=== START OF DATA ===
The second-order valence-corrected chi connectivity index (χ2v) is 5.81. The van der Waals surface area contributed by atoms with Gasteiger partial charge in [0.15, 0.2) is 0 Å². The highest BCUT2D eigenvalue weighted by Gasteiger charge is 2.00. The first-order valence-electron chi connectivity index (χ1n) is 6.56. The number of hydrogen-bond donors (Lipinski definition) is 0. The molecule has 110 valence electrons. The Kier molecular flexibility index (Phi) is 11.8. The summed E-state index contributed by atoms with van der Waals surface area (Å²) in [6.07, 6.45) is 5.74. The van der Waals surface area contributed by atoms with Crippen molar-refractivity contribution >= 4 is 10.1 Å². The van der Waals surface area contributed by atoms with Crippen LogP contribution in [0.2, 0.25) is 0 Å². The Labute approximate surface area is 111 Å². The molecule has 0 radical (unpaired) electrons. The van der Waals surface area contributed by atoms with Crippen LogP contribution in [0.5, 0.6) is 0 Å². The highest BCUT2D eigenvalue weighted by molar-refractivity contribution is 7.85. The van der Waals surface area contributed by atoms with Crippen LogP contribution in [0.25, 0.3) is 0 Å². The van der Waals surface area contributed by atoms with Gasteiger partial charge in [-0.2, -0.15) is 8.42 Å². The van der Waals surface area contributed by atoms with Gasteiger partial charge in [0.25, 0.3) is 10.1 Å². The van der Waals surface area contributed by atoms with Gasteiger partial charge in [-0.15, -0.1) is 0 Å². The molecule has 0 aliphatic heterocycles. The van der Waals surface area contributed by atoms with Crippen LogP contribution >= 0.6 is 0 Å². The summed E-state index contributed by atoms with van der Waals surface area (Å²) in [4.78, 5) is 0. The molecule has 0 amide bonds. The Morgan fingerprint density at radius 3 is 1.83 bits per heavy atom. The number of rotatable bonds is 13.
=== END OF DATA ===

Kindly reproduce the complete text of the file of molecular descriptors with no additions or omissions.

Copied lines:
The second-order valence-corrected chi connectivity index (χ2v) is 5.81. The van der Waals surface area contributed by atoms with Gasteiger partial charge in [0.15, 0.2) is 0 Å². The highest BCUT2D eigenvalue weighted by Gasteiger charge is 2.00. The first-order valence-electron chi connectivity index (χ1n) is 6.56. The number of hydrogen-bond donors (Lipinski definition) is 0. The molecule has 110 valence electrons. The Kier molecular flexibility index (Phi) is 11.8. The summed E-state index contributed by atoms with van der Waals surface area (Å²) in [6.07, 6.45) is 5.74. The van der Waals surface area contributed by atoms with Crippen molar-refractivity contribution >= 4 is 10.1 Å². The van der Waals surface area contributed by atoms with Crippen LogP contribution in [0.2, 0.25) is 0 Å². The Labute approximate surface area is 111 Å². The molecule has 0 radical (unpaired) electrons. The van der Waals surface area contributed by atoms with Crippen LogP contribution in [0.5, 0.6) is 0 Å². The highest BCUT2D eigenvalue weighted by molar-refractivity contribution is 7.85. The van der Waals surface area contributed by atoms with Crippen LogP contribution in [0.25, 0.3) is 0 Å². The van der Waals surface area contributed by atoms with Gasteiger partial charge in [-0.2, -0.15) is 8.42 Å². The van der Waals surface area contributed by atoms with Gasteiger partial charge in [0.25, 0.3) is 10.1 Å². The van der Waals surface area contributed by atoms with Gasteiger partial charge in [-0.15, -0.1) is 0 Å². The molecule has 0 aliphatic heterocycles. The van der Waals surface area contributed by atoms with Crippen LogP contribution >= 0.6 is 0 Å². The summed E-state index contributed by atoms with van der Waals surface area (Å²) in [4.78, 5) is 0. The molecule has 0 amide bonds. The Morgan fingerprint density at radius 3 is 1.83 bits per heavy atom. The number of rotatable bonds is 13.